Table 1 shows a summary of the evaluation process and methods of data collection.
|Evaluation focus||Data type||Method of collection|
|Literature review - state of the art in this sort of undertaking||Current literature on online teaching resources and engagement with generic skills by discipline based lecturers||Literature search and review|
|Interface and navigation features - desires, resulting design, methods of academic web designer collaboration||Web design team's views on design negotiations and resulting functionality||Employ feedback from Project coordinator, interview WA based team|
|Team members writing materials - the contributors' views||Feedback, comments, recommendations about extracting, composing, submitting process||Compile existing feedback data from Project coordinators, conduct email survey|
|University lecturers using the site||Relevance of the site to developing teaching strategies and methods for communication skills||Seek existing data; survey Project participants on use patterns for selves and colleagues|
|Major achievements||Conferences, related publications, impacts on teaching||Seek existing data, liaise with project coordinator|
|Next steps: the future of SkillCity||Views of team members, interviews with those who run somewhat similar websites and staff developers concerned with generic skills||Interviews, in person, by phone, online|
The evaluation consisted of a triangulated mix of information and feedback about the processes and outcomes of the Project. Several perspectives informed the evaluation, reflecting the contributions of project members, contributing lecturers, project manager and website developer. Instruments used to collect data were semi-structured telephone interviews, survey instruments, and usage statistics for the Website. In addition, formative feedback gained throughout the Project by the project officers was integrated in the final recommendations.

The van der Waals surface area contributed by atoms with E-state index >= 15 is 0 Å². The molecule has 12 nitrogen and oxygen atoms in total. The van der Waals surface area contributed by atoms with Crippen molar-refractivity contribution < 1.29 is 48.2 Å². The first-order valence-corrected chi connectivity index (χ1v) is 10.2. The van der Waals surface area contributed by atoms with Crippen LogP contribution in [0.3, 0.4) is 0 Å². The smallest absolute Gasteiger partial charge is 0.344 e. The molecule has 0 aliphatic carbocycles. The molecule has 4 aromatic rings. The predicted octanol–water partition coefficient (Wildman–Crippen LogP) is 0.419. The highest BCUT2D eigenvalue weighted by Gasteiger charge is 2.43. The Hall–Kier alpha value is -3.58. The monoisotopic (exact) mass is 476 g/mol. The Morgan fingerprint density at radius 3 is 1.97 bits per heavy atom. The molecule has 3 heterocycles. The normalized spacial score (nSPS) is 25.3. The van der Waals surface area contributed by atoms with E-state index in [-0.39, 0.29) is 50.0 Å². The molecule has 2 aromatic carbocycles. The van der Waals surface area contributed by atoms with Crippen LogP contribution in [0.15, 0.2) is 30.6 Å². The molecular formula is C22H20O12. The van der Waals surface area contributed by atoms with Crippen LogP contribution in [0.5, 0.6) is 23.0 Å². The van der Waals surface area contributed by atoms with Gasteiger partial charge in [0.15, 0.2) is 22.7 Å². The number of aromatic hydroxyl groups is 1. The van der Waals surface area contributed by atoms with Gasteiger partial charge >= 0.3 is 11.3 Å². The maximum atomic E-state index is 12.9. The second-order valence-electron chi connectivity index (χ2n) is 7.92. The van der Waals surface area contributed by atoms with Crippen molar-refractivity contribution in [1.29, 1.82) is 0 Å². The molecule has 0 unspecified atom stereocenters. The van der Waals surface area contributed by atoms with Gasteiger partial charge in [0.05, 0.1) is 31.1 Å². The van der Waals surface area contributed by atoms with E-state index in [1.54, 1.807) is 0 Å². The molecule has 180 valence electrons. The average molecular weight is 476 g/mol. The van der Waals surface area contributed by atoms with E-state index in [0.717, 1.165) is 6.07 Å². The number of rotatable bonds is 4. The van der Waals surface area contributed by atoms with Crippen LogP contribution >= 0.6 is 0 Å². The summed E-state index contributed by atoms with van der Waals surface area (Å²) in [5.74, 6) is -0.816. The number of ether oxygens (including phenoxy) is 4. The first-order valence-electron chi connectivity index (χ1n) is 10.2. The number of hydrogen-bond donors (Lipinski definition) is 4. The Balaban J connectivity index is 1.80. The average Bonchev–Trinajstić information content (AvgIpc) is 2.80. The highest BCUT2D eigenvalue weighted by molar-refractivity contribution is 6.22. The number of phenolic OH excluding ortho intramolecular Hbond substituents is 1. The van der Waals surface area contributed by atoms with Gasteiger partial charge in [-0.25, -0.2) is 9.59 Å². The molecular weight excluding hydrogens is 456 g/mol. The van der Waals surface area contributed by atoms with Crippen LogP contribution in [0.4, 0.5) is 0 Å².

The SkillCity Project can be reviewed from many of the perspectives discussed in the preceding sections of this paper, including:
One can also reflect on the Project in terms of meta-lessons learnt, which can inform similar undertakings in the future. Despite academics having large workloads and a shortage of time, the site provides support for a key initiative that is currently taking place in Australia; i.e., embedding of graduate attributes into the curriculum, into assessment, and into interdisciplinary teaching initiatives.
Limitations of the Project were perceived to be the need for more teaching strategies and for guidelines on how to assess these strategies; and the lack to date of evaluation and feedback from students and lecturers on the success or otherwise of the strategies presented. The most significant positive comments were that the materials were useful, relevant and supportive of generic skills development in an interdisciplinary context and that the format of presentation was accessible and clear. Some comments made were as follows: